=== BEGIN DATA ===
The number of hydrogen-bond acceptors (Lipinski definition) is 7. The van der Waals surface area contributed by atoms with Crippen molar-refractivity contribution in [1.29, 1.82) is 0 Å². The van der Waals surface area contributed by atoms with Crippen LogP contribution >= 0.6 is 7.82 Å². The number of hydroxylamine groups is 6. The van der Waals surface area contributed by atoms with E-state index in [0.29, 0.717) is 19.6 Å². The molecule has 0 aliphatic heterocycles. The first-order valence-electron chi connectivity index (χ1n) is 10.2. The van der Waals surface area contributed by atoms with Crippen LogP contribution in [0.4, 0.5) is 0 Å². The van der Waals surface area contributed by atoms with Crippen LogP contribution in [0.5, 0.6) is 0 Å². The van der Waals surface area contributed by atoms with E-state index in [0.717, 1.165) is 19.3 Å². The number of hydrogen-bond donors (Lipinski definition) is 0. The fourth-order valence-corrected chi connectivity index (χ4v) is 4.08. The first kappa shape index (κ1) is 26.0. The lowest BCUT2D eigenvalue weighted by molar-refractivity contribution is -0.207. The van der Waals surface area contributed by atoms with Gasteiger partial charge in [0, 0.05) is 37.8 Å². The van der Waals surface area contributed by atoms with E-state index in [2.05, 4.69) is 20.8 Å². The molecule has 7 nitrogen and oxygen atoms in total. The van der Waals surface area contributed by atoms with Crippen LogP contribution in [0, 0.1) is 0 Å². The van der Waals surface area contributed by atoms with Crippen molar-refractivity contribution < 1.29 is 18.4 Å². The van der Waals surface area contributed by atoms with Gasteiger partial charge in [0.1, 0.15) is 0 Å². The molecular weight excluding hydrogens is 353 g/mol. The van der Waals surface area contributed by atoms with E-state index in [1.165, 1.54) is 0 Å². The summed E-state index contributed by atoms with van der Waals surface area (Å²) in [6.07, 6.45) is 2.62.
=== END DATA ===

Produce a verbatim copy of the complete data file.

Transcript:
The number of hydrogen-bond acceptors (Lipinski definition) is 7. The van der Waals surface area contributed by atoms with Crippen molar-refractivity contribution in [1.29, 1.82) is 0 Å². The van der Waals surface area contributed by atoms with Crippen LogP contribution >= 0.6 is 7.82 Å². The number of hydroxylamine groups is 6. The van der Waals surface area contributed by atoms with E-state index in [0.29, 0.717) is 19.6 Å². The molecule has 0 aliphatic heterocycles. The first-order valence-electron chi connectivity index (χ1n) is 10.2. The van der Waals surface area contributed by atoms with Crippen LogP contribution in [0.4, 0.5) is 0 Å². The van der Waals surface area contributed by atoms with Crippen LogP contribution in [0.5, 0.6) is 0 Å². The van der Waals surface area contributed by atoms with E-state index in [0.717, 1.165) is 19.3 Å². The number of hydrogen-bond donors (Lipinski definition) is 0. The fourth-order valence-corrected chi connectivity index (χ4v) is 4.08. The first kappa shape index (κ1) is 26.0. The lowest BCUT2D eigenvalue weighted by molar-refractivity contribution is -0.207. The van der Waals surface area contributed by atoms with Gasteiger partial charge in [0, 0.05) is 37.8 Å². The van der Waals surface area contributed by atoms with E-state index in [2.05, 4.69) is 20.8 Å². The molecule has 7 nitrogen and oxygen atoms in total. The van der Waals surface area contributed by atoms with Crippen LogP contribution in [0, 0.1) is 0 Å². The van der Waals surface area contributed by atoms with Crippen molar-refractivity contribution < 1.29 is 18.4 Å². The van der Waals surface area contributed by atoms with Gasteiger partial charge in [0.1, 0.15) is 0 Å². The molecular weight excluding hydrogens is 353 g/mol. The van der Waals surface area contributed by atoms with E-state index in [1.165, 1.54) is 0 Å². The summed E-state index contributed by atoms with van der Waals surface area (Å²) in [6.07, 6.45) is 2.62.